To acquire wisdom, one must observe

Artist Betbeze explores innovative media

Visiting artist Anna Betbeze came to talk at Brandeis on Wednesday, Nov. 19 in Goldman Smith.

Born in 1980 in Columbus, Georgia, she received her BFA from the University of Georgia and her MFA from the Yale University School of Art.

Characterized by bright colors, acid and dyes, her works stand out from most of the common pieces of artwork. One of the biggest media that Betbeze accidentally discovered was carpets when she chemically experimented with a corroded carpet out on the street. Instead of painting in between the confines of a canvas, she sprawls out her true colors and expressions onto flokati rugs.

Her carpets, soaked in intense scarlet, golden and royal blue hues, are used to call attention to the spiritual connection of comfort with the flowery texture of the paint. For instance, in her art piece “Untitled (Pillow),” the cushion is modeled as though it were a meadow of poppies, dandelions and other warm colors. The yellow sunflowers are dotted along the white landscape of what looks like dandelion fluff floating all around the fields. Dotting the edges of the canvas are lilac-turquoise blossoms. The burnt holes in the piece look like craters and edges of the muddy patches, which make the mountainous landscape more realistic.

Most of her other pieces are rugs that are stained in dark-dyed colors and charred with holes of acid dyes. “Topaz,” for example, demonstrated in different shades of blue models, another landscape. The fuzziness of the carpet threads looks similar to coral beds, with the open spaces in the shape of sponges. “Topaz” doesn’t only refer to the color of the artwork, but it also hints to the hidden topaz and other gems that are buried deep within the ocean bedrocks.

A lot of her works also seem to have been influenced by Indian garments. Her painting “Horizon” was painted with India ink and her other pieces are made out of patched quilts, decorated with swirling patterns and dark colors of supernatural Indian elements of the spiritual, airy patterns and decorations. The natural connection to the painting also speaks to her devotion to colors, patterns, the abstract and the revelation of extreme colors, which represents an extension toward heaven.

The paintings are mostly meta-paintings. Even though this technique has been used before in earlier periods of art, especially in Europe (in Velázquez’s “Las Meninas” and Jan Van Eyck’s Arnolfini “Wedding” Portrait, just to name a few), Betbeze’s paintings are resurged as more modern approaches of a “painting within a painting.” This may also explain her fascination with using garments, terrycloth and other media of comfort rather than simply using blank canvases to draw out color.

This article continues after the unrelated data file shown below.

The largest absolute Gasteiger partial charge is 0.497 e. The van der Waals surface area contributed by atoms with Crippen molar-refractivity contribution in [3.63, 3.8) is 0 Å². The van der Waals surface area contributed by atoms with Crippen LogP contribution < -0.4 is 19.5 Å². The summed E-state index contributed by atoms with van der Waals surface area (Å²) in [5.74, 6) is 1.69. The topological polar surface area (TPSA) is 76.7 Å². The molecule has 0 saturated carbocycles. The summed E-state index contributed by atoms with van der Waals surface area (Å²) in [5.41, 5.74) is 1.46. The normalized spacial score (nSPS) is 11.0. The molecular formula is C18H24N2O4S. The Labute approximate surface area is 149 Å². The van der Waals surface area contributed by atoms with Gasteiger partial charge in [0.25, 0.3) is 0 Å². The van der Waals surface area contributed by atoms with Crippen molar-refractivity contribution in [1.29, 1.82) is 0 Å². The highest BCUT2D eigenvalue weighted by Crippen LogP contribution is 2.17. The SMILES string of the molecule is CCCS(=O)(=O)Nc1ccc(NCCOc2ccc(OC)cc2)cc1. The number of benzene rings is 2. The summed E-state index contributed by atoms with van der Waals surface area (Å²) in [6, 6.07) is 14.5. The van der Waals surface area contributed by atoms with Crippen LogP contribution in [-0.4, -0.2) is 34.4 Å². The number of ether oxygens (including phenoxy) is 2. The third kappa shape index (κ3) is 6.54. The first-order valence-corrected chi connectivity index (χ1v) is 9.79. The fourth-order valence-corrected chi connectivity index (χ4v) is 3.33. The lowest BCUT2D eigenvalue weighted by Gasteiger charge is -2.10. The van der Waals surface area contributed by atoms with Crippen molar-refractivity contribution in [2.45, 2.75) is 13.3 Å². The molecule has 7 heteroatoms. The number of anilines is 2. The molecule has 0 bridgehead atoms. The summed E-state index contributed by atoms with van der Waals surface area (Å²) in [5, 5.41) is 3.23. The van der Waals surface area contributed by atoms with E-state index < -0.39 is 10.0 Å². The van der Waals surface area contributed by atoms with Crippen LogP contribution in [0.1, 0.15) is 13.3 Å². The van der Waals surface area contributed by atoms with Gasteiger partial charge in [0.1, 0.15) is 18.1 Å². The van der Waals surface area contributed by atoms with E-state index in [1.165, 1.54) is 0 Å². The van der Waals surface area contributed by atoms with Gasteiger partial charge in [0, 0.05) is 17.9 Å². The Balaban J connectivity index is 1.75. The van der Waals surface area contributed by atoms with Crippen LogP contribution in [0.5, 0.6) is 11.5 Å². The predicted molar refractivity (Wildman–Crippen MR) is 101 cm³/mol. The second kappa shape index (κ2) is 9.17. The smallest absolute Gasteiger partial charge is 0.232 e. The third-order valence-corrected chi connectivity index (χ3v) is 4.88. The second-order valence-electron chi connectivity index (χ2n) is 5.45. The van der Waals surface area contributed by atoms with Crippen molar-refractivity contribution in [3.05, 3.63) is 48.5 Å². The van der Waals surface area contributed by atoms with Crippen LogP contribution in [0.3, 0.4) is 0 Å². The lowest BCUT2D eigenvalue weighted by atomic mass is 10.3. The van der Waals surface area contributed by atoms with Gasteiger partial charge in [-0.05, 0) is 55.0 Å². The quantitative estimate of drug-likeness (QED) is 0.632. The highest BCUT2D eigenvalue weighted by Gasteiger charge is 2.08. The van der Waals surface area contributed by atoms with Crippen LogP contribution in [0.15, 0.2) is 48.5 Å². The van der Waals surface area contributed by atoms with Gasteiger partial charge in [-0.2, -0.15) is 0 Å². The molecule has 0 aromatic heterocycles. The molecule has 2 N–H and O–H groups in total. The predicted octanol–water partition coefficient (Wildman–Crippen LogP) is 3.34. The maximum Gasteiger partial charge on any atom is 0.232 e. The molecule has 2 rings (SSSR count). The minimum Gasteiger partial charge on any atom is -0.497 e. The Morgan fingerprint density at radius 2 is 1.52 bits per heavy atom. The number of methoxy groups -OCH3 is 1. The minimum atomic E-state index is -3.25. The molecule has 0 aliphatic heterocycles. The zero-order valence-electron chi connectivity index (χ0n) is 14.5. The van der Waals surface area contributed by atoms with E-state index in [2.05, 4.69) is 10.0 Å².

Also influential to Betbeze’s works seems to be Jackson Pollock’s expressionist style of drip painting. Since most of Betbeze’s works are made up of tie-dye blotches of color, this contemporary style is an interplay between the “ancient” elements of mural carvings and the more recent, unique ways in which artists experiment with new mediums and designs.

Whether it be figuratively, through symbolism of the deep-set color wash, through the natural elements or through spiritual embodiment, viewers can interpret each piece in any way that strikes them.

The shape that the colors leave behind, the cuts, gashes and burnt holes that allow critics to also open up their minds to the piece and the textures of intimacy of comfort really allow for a complete sensory experience. As Pollock stated: “It doesn’t make much difference how the paint is put on as long as something has been said. Technique is just a means of arriving at a statement.”

This is especially relevant to Betbeze’s pieces. Art serves as a means to express a certain message and not all artwork is meant to be aesthetically pleasing (or how most people subjectively think of the definition of “aesthetically pleasing,” which usually is the traditional Renaissance painting of perfect symmetry). Works of art are poetic, beautiful and interpretative in their own unique ways, no matter how they are displayed.

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